George Best is another lauded as the greatest ever. Best is more a niche choice, one for the lover of a maverick or a diehard Manchester United fan. That said the phrase “Maradona great, Pelé better, George Best” does have a charming ring to it. Like di Stéfano, Best’s career is remembered for what he did in a United shirt, not the green of Northern Ireland. So while di Stéfano and Best are rare exceptions in their absence from the World Cup, other regarded as among the best ever have had a brilliant tournament.
Ferenc Puskás was Hungary’s best player in 1954 as they just came up short in the final, Eusébio became a cultural icon in England after his nine-goal haul in 1966, Johan Cruyff gave the world his eponymous “turn” and wowed them with his dazzling skills in 1974, Zico and Platini were their countries’ star men in sides brimming with embarrassments of talent in 1982, while the first modern greats of the 21st century, Zidane (1998 & 2006) and Ronaldo (2002) gave defining World Cup performances that guided their nations to the final.
The fact remains that for many decades, since it began in 1930, the World Cup has been the barometer of excellence. During the 1960s and ’70s the concept of a channel such as Sky Sports broadcasting leagues games from everywhere from Argentina to Albania was simply an alien one and so for many people in Britain and Ireland, the only time football fans could catch a glimpse of Pelé or Brazil in action was at the World Cup. This continued through into the 1980s when Maradona was at his pomp. In theory while European viewers in 1970 might have believed they were witnessing Pelé at the peak of his career there could have been Brazilians watching in Rio de Janeiro or São Paulo that felt Pelé was having a poor tournament compared with his performances for Santos in the league earlier in the year. Now while this is highly unlikely it is a possibility. Today we live in a world where almost every single top-level club football is televised through numerous forms of media. Today the average football fan living in Middlesbrough or Abu Dhabi can scrutinise Lionel Messi’s performances with a certain degree of confidence (in their minds) thanks to their sports package subscription which includes all 38 games of Barcelona’s La Liga games. With the globalised nature of the game and the near 365-day coverage of ever major European domestic league, the World Cup’s lustre has been diminished somewhat in recent years.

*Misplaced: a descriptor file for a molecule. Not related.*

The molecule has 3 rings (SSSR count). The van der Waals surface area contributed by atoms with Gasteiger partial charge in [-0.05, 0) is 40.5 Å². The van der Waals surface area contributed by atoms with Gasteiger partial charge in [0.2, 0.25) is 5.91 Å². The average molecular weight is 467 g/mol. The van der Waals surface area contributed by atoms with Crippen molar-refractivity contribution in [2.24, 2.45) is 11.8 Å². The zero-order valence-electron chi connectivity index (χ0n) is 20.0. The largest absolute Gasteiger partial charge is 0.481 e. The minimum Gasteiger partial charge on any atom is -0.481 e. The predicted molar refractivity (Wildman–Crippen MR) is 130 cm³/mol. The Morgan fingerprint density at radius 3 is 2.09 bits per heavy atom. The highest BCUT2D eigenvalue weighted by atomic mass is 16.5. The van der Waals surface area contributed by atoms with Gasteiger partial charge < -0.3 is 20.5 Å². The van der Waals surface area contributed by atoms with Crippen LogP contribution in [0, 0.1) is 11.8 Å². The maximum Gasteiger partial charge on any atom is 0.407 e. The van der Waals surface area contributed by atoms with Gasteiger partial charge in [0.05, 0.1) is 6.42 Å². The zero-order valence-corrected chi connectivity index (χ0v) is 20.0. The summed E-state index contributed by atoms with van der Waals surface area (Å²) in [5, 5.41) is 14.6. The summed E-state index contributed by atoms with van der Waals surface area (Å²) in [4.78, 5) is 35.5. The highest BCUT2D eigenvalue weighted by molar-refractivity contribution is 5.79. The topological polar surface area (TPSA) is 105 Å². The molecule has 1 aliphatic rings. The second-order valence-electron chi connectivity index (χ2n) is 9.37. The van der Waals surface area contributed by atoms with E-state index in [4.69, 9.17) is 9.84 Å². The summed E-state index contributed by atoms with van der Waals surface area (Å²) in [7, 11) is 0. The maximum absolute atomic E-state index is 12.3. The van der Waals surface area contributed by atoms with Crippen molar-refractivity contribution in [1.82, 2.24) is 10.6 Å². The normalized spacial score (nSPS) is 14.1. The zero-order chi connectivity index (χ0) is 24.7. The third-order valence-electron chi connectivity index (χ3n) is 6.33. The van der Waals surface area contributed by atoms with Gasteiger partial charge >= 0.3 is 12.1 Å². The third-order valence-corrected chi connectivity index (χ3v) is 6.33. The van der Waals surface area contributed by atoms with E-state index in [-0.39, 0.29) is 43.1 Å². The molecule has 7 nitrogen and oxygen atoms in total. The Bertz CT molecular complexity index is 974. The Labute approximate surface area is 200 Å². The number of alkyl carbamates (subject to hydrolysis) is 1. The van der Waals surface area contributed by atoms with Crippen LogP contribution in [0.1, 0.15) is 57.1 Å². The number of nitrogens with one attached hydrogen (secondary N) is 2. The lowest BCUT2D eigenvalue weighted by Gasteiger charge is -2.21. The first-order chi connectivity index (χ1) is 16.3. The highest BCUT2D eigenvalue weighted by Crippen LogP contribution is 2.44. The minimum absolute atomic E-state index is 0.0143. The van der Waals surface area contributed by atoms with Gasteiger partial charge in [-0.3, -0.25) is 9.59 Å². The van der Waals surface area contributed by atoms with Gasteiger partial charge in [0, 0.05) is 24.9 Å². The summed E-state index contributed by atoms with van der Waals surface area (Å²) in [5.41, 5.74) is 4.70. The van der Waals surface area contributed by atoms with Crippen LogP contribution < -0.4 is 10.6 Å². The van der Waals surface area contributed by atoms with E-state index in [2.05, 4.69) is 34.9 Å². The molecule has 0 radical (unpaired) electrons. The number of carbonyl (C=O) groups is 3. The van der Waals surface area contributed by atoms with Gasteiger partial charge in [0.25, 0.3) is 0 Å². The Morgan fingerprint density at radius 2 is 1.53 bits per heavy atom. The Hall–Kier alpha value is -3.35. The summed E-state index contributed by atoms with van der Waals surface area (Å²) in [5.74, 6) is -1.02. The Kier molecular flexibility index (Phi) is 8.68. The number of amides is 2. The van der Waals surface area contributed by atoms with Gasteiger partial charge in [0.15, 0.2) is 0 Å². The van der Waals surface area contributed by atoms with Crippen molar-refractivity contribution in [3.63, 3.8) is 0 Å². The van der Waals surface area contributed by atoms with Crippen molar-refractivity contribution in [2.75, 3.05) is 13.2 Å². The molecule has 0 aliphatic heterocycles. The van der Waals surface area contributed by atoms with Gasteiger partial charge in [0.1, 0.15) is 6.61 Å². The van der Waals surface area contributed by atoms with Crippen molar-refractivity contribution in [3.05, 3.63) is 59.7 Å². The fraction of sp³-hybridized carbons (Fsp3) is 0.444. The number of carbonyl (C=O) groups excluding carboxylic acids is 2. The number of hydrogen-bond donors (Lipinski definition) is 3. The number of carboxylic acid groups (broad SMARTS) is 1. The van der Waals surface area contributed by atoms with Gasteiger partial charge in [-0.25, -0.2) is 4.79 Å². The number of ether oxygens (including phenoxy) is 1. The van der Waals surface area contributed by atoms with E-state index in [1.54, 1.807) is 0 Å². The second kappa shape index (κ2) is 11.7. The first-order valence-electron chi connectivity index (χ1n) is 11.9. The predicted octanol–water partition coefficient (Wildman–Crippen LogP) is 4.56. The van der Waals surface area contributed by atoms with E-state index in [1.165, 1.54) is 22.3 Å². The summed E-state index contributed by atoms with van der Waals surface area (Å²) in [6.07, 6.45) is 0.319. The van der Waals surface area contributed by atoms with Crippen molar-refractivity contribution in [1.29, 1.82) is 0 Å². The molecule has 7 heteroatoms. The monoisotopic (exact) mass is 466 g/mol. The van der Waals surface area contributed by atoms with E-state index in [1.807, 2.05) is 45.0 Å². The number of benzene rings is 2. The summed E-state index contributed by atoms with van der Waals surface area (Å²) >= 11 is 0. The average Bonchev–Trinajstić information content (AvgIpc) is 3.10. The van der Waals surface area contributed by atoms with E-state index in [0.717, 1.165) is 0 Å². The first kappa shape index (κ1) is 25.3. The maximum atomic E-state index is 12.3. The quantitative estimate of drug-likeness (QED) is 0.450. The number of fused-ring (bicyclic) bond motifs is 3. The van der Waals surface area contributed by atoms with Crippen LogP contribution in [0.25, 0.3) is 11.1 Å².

Don’t get me wrong, I love the World Cup. Every January of a World Cup year begins a giddy, exciting countdown for me and other football fans, and this year’s edition did not fail to disappoint. For others though it is not the most exciting football competition and it simply a something that takes place between two domestic seasons. The Champions League has, in the last 22 years since its restructuring, become not just the biggest club competition in the world but for many it is the biggest competition, period. As is the nature of the World Cup there will always be a number of noteworthy players absent, whether because their nation is not strong enough or missed out in play-offs, here’s looking at you, Zlatan. In the Champions League this is rarely the case as most of the world’s best players from all across the globe play for sides that are in Europe’s premier competition. This lack of world-class stars missing from the Champions League is usually because clubs with huge riches, often fueled by petrodollars, can tempt these players away from “weaker” club teams for fees worthy of a king’s ransom. The allure of Champions League football is almost as enticing as that €10 million signing-on fee.
For me though, the World Cup will always be the pinnacle of a player’s career. If a footballer has the fortune of being born in a nation with a rich footballing tradition, such as Italy, Brazil or Germany, there is always the chance of lifting the World Cup. For someone born in a nation like Denmark, Belgium or even Ireland, just being at the World Cup is in itself an honour, one which money cannot buy (leaving aside contentious bonuses). Financial wealth cannot help a country win the World Cup, if that was the case England might have more than one star over their three lions, only a wealth of talent can. The fact a World Cup takes place every four years lends it the potential for defining an era. Defeat in the Champions League can be avenged the following season, at the World Cup a player may not even get the opportunity to, depending on their age, fitness or activity in four years’ time.
Messi’s legacy as one of the greats alongside Pelé and Maradona is already assured thanks to his performances over the last six years in a Barcelona shirt. Three Champions League titles, six league titles, and four Ballon d’Or awards are Messi’s legacy so far, and he’s only 27 years old. Does he need a truly great performance at a World Cup tournament to cement his status, no, but had he played a prominent role in an Argentina win in last Sunday’s final rather than referring to him as one of the greats, we may well have been referring to him as the greatest.
By Eoghan Wallace